Every so often, companies try their hand at the crystal ball. Based on current and past market trends, they try to predict what the future may look like in the mobile space. This time around they gave us a prediction of what the tablet market share may look like four years down the road.
Estimates like these are certainly hard to conjure up and the chances of them being true four years from now are slim to none as the mobile world is chocked full of surprises on a daily basis. Though highly improbable, it gives us a good idea of what to expect in the future barring no major changes occur.
Gartner's predictions for 2015 state that Apple will control 47.1 percent of the tablet market with Android sitting in second holding on to 38.6 percent. Apple and Google's platforms have been in a tug-o-war since Android's induction in September '08, and I don't expect this to change in the near future. The chances of these two fighting for the tablet throne is inevitable and which one takes the crown is irrelevant. They will both be giants – in comparison – by 2015.
What I'm more interested in is the predictions of webOS and QNX in the tablet space. Gartner estimates QNX will take third with 10 percent of the market and webOS in fourth with a mere 4 percent.
Realistically, these numbers are about as useful as a hole in a bucket. Neither of these operating systems have even made it to the tablet market yet. Judging how they will be received is impossible, but it is still fun to ponder what will become of them in the future.
Who will take the bronze metal in the tablet space? Upon browsing several other tech sites and the comments and polls from our very own readers, the hype behind these two platforms seems to be about neck and neck.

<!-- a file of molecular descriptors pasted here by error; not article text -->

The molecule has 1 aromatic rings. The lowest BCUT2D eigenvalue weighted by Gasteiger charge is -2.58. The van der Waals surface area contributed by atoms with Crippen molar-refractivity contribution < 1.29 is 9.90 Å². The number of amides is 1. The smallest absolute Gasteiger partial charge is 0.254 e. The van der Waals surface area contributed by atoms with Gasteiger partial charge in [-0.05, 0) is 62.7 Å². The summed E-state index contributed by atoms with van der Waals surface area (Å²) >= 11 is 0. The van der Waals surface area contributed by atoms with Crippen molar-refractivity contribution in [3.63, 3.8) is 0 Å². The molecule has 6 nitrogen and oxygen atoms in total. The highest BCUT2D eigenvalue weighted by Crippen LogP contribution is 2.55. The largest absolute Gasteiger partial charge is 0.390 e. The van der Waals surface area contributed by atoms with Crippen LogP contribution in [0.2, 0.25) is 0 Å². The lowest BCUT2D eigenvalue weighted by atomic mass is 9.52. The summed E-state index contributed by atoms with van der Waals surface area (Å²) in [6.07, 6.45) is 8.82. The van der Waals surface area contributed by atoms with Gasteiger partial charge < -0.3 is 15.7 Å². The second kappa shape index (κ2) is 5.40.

Based solely on hardware, the PlayBook could easily take third. With QNX software, the ability to run Android applications, and some serious specifications to boot, the PlayBook has a large leg-up on its counterpart. However, based on the general consensus from several friends, family members, and colleagues, a lot of people feel as if they will need a BlackBerry smartphone to accompany a PlayBook. Although we now know this isn't the case, the Bridge software, while attractive to business users, could put a rather large dent in initial sales.
Another tidbit worth considering is RIM adding the ability to run Android applications on the PlayBook. This can be perceived as RIM waving the white flag on pushing development for their own platform. Allowing the Android Market on a QNX device can be interpreted as Android being superior software. It also gives developers little incentive to keep developing for BlackBerry and instead encourages them to develop for Android. This certainly takes some of the differentiation of QNX away and Android could eventually eat up RIM's market share. Don't get me wrong, it was a good short-term move for RIM, but it could also be a deadly one down the road.
As for webOS, the potential for it to gain traction is very high. I don't expect it to rise to the popularity of Android anytime soon, but there is definitely a growing fan base behind it and HP has some pretty big plans for the platform. HPalm's webOS is to be included on every PC sold in 2012. This obviously isn't included in Gartner's predictions as PCs aren't tablets, but it doesn't appear as if it has been reflected at all.
Having webOS available on every PC will definitely get the word out there and could encourage a plethora of new developers to adopt the web-based platform, especially with the tight-knit ecosystem that HP is promoting. Is it just me, or does 4 percent of the tablet space seem a little small?
These two platforms are definitely the underdogs in both the smartphone and tablet realms, and I have no doubt they will be fighting tooth and nail for tablet market share. Which one has what it takes to come out on top?